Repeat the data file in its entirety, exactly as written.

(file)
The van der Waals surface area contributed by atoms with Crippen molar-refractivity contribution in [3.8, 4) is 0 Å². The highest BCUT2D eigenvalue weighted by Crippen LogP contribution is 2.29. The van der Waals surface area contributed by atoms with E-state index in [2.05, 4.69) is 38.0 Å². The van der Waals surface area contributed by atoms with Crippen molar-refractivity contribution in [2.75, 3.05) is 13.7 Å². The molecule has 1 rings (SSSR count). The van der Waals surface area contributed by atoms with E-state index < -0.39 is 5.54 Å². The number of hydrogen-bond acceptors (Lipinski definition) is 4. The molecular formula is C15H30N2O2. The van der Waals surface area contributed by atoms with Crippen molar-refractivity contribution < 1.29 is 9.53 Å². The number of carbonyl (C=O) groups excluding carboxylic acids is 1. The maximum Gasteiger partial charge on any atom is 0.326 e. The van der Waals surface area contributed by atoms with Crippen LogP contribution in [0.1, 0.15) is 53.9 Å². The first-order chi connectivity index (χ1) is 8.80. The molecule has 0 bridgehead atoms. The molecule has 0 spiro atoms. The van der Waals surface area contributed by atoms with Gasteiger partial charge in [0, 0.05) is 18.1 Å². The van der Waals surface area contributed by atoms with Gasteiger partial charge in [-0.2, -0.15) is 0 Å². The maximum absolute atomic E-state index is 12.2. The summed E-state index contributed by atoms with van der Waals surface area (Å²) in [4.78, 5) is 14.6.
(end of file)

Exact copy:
The van der Waals surface area contributed by atoms with Crippen molar-refractivity contribution in [3.8, 4) is 0 Å². The highest BCUT2D eigenvalue weighted by Crippen LogP contribution is 2.29. The van der Waals surface area contributed by atoms with E-state index in [2.05, 4.69) is 38.0 Å². The van der Waals surface area contributed by atoms with Crippen molar-refractivity contribution in [2.75, 3.05) is 13.7 Å². The molecule has 1 rings (SSSR count). The van der Waals surface area contributed by atoms with E-state index < -0.39 is 5.54 Å². The number of hydrogen-bond acceptors (Lipinski definition) is 4. The molecular formula is C15H30N2O2. The van der Waals surface area contributed by atoms with Crippen molar-refractivity contribution < 1.29 is 9.53 Å². The number of carbonyl (C=O) groups excluding carboxylic acids is 1. The maximum Gasteiger partial charge on any atom is 0.326 e. The van der Waals surface area contributed by atoms with Crippen LogP contribution in [0.1, 0.15) is 53.9 Å². The first-order chi connectivity index (χ1) is 8.80. The molecule has 0 bridgehead atoms. The molecule has 0 spiro atoms. The van der Waals surface area contributed by atoms with Gasteiger partial charge in [0, 0.05) is 18.1 Å². The van der Waals surface area contributed by atoms with Gasteiger partial charge in [-0.2, -0.15) is 0 Å². The maximum absolute atomic E-state index is 12.2. The summed E-state index contributed by atoms with van der Waals surface area (Å²) in [4.78, 5) is 14.6.